The gift of music #3 — Young Voices of Melbourne

You will remember that I have a wonderful stash of music given to me on my birthday, and you will also remember that I am sharing those musical gifts with you.

Out there by the choir, Young Voices of Melbourne was given to me by Deb. It is a very special CD for her because her daughter sings in the choir. “Nothing like a proud parent,” says Deb, “but choir sings very well.” She is so right.

The singing is sweetly delicious, as you would expect from a choir of young voices who are very well trained and obviously love to sing. As these things happen, not long after listening to the CD, I went to one of their concerts. As well as the YVM choir there were three junior choirs and the Exaudi Youth Choir. Beautiful and a lot of fun!

The programme notes tell me that choir members rehearse weekly in one of five groups, learning aural, music reading vocal and performance skills. That is a big commitment, and it seems to pay off. They have toured overseas a number of times and regularly perform in Melbourne.

Have a listen to them singing

All the songs on the CD are lovely to listen to, especially their version of “Waltzing Matilda”. My favourite is “Walking in the Air”, the theme music from the movie The Snowman. Sorry that I couldn’t find YVM singing it, but here is a snippet from the movie (and I think they sing it better!)



The Gift of Music #2 ~ Russell Morris

You will remember that recently I had my 60th birthday, and suggested that if guests wanted to give me a present, then music would be wonderful. Then I decided to share that gift with you, letting you know about the birthday album that  have been listening to.

Denise couldn’t make it to the Party, but she did send me love, and some CDs. 2 of them were the recent Russell Morris albums, Sharkmouth and Van Diemen’s Land.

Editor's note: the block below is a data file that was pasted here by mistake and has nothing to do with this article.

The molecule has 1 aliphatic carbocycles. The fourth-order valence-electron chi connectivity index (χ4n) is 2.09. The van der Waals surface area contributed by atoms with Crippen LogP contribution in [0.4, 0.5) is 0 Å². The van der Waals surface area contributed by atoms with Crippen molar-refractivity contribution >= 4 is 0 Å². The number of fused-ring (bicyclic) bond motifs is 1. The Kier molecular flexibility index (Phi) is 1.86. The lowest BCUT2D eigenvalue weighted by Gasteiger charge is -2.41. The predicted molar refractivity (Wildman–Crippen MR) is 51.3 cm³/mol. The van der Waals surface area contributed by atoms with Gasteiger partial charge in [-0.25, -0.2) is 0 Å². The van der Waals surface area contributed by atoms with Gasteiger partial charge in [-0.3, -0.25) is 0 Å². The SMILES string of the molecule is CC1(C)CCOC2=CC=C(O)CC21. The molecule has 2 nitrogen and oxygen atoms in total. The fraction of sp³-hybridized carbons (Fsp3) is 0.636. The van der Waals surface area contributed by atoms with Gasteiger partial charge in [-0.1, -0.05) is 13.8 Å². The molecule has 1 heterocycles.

If you are an Aussie of a Certain Age, the name Russell Morris will probably make you think The real thing. Well, his latest work is so far away from this. Both are wonderful blues music. I don’t think I am a blues fan, but then I wonder. A couple of years ago I went to the Blues Festival in Echuca and loved it. I wanted Dave Hogan’s Meltdown to play at my Party, because their blues music is fantastic to dance to. And then Denise sent me these albums. Maybe I do enjoy blues after all. 🙂

Both albums are rooted in Australian history, but you don’t need to know that history to enjoy it. The music is strong and gutsy ~ and the album notes in both fill in knowledge gaps.

At the beginning of the notes for Sharkmouth, Morris says that he had always wanted to write music about Australian characters, stories and legends, such as the boxer Les Darcy, the racehorse Phar Lap and the thug Squizzy Taylor. The “characters, events and moods” from the album come from 1919 to the 40’s, with the exception of Mr Eternity who was writing his chalk message, “Eternity”, on the footpaths in the 50s and 60s.

The Great Depression hit Australia very hard. One in three adults were out of work. “Blackdog Blues” is a general feel song about that time, and its intention “is to set up the mood for the album, one of listlessness, out of work, boredom.”

I did a little research about the album and found that it won the ARIA for ‘Best Blues and Roots Album’. Apparently its success took Morris by surprise. He originally only made 500 copies to sell at gigs. Late last year it had sold 60,000, making it nearly platinum! This is an interesting interview with Morris, where he talks about that success as well as his music.